have (though he may use it better as an adult.) What you are calling "Gen
perceptions" is the simple psi-order awareness that all humans share, plus human
intuition. The adult Sime has that, too, and believes in it well enough.
Simelan was not specifically designed to be an espers' language, and therefore it
presents no particular linguistic barrier to discussing esper sensitivities in it (not
more than English presents to discussing pregnancy--it neither helps nor hinders.)
It is literally TRUE that no Gen ever masters Simelan.
Take that as a premise and invent the language to go with it. That's sf writing.
Anything less is a cop-out. Assume the impossible is TRUE; now show how it could happen.
That's the essence of sf. Never lose sight of the fact that Simelan is a FANTASY
CONSTRUCT--not a real-world phenomenon.
Simelan and its off-the-wall premises, is the SPOCK of the Sime Series. As GR fought
for Spock against the networks, so I will fight for Simelan. It's the essence of what the
series is all about. Fear. Separation. The uncrossable gulf. Alienation.
The Simelan premise is what makes the Sime Series sf. Not the tentacles.
Apply the same sf techniques to linguistics that the early sf writers applied to
Einstein's light-speed limit to come up with hyperdrive, anticipating tachyons by decades.
Jean Lorrah to Jacqueline Lichtenberg, 3/30/70
When you say Gens cannot understand Simelan you are forgetting that language allows
humans to conceive of things they have never perceived--even of things that do not exist.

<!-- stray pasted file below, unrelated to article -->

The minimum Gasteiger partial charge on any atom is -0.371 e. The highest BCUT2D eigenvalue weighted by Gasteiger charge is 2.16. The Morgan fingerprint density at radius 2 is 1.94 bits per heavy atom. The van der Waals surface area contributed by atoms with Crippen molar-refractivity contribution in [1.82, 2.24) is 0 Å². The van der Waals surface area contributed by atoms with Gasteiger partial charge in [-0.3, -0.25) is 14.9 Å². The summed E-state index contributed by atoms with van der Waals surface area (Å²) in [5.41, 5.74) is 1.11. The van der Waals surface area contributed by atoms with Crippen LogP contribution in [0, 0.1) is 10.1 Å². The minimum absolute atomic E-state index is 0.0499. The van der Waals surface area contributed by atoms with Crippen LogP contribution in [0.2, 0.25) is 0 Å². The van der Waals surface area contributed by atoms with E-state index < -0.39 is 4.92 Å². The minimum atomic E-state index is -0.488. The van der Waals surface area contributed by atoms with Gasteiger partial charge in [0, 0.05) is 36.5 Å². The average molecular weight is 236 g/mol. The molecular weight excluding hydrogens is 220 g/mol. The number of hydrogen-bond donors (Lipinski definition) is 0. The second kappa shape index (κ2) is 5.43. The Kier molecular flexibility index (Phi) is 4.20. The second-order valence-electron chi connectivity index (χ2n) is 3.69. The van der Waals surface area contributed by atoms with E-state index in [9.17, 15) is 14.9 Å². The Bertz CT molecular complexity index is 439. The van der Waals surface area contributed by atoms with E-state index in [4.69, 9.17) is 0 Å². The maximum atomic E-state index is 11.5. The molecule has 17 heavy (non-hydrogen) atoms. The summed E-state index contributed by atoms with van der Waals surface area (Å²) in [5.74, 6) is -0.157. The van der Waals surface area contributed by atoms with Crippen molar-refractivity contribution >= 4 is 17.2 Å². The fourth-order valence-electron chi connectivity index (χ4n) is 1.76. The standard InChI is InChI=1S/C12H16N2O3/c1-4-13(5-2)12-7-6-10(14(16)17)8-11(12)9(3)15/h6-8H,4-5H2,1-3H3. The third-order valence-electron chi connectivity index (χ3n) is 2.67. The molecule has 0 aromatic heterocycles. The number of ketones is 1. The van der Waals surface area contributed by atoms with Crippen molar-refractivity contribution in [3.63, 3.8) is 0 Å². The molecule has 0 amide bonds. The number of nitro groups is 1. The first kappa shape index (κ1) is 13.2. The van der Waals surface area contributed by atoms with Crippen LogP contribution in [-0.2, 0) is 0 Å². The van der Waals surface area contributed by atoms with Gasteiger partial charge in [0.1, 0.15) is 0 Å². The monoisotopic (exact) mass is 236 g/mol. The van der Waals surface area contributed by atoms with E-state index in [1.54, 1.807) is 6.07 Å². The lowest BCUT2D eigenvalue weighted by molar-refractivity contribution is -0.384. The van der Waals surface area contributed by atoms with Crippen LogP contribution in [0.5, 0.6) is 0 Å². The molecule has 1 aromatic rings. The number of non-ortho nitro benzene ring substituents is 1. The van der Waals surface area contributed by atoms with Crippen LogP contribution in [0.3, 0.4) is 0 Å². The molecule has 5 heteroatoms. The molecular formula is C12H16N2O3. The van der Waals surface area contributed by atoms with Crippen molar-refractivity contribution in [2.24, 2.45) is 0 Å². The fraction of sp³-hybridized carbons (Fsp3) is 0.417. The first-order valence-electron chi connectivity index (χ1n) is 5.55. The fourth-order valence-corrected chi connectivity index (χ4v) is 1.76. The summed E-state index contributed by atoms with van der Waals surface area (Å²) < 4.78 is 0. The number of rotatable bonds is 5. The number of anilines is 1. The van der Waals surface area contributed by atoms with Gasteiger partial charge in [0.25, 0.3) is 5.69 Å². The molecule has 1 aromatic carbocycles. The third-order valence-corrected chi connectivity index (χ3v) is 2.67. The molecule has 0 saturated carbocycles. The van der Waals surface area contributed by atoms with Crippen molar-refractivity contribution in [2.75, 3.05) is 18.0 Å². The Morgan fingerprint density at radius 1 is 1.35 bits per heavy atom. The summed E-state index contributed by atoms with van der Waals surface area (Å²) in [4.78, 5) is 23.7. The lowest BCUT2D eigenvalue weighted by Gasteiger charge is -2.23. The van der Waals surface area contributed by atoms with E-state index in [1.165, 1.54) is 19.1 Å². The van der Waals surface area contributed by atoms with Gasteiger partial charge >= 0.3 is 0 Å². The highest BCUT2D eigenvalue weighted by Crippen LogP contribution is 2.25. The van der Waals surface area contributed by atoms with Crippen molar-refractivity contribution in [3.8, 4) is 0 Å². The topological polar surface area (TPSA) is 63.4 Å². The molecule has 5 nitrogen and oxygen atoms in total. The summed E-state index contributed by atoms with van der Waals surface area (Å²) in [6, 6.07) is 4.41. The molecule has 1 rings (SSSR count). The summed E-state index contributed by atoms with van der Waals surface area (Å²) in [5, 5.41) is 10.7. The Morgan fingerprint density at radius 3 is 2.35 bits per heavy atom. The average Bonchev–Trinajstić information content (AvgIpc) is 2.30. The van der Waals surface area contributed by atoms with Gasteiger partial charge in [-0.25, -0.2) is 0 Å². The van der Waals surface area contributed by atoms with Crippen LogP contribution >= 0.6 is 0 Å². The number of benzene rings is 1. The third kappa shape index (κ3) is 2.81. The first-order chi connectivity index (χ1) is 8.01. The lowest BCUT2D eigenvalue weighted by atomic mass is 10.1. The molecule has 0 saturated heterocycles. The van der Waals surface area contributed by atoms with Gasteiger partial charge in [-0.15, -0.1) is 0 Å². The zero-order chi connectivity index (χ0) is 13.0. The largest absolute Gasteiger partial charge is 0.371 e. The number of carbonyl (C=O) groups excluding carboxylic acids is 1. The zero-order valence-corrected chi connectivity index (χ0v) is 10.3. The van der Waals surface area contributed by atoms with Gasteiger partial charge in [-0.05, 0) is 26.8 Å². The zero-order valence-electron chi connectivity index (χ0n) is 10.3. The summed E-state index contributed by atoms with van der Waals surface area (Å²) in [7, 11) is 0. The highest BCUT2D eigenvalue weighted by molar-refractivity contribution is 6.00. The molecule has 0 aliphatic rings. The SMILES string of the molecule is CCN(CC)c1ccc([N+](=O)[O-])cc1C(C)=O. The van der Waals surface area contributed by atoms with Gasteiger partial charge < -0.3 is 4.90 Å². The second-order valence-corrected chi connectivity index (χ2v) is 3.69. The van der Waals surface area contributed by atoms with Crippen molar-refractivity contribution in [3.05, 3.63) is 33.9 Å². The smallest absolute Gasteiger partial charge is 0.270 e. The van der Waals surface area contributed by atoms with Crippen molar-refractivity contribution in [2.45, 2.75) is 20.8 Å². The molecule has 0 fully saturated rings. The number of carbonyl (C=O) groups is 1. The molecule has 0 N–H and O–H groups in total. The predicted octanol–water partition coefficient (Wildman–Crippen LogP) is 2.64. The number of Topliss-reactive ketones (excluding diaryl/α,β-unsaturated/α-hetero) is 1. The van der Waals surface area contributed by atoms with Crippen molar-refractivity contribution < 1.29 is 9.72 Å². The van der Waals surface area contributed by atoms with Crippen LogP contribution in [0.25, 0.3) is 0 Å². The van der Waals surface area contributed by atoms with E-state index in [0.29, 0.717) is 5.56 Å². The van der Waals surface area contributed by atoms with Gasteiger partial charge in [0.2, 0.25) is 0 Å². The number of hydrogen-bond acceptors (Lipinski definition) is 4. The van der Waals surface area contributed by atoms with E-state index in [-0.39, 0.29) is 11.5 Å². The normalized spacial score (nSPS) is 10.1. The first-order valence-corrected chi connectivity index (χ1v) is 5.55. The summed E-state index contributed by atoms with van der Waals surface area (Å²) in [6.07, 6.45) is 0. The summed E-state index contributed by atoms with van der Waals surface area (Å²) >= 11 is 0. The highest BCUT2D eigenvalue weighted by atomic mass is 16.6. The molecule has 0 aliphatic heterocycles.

The phlogiston theory adequately explains observed physical phenomena--it just happens not
to be true! Look at astrology--a science based on a totally mistaken view of the
universe--and it works! If you can conceive of zlinning, so can Gens. You and I
have never seen a molecule, but we can talk intelligently about them. Now you are
the one confusing language and jargon. There is undoubtably a technical jargon of Simelan
which a Gen really cannot comprehend, unless he studies and learns about it by analogy,
mathematics, whatever. Then he can discuss it intelligently, but will still not have
direct experience of it, and so will not express himself in lay language in the same
metaphors a Sime would choose. Normally though, a Sime and a Gen speaking Simelan
communicate perfectly well about weather, politics, when to plant trin, philosophy, child
rearing--whatever the subject might be. A Sime zlins the terrain and a Gen follows the
road, and they both arrive at the same place.
Thematically, to take an entirely different approach to this matter, Simes and Gens
cannot be completely complementary if they cannot communicate. If a Gen can only talk
"baby talk," then he is no fit companion for a Sime. Then he is no longer human;
he is sub-human, unequal. If you want different but equal, Gens can understand
Simelan. Yes, different--incredibly different--but equal, unless you want to take the
tension of opposites out of your entire series, and have the tug o' war collapse into the
Bah humbug! You are asking me to cop out by accepting a Sime chauvinist elitist
theory of language as Truth with a capital T. You, the same person who will turn around
and with the next breath say that Nothing is ever Absolutely True. If "the Simelan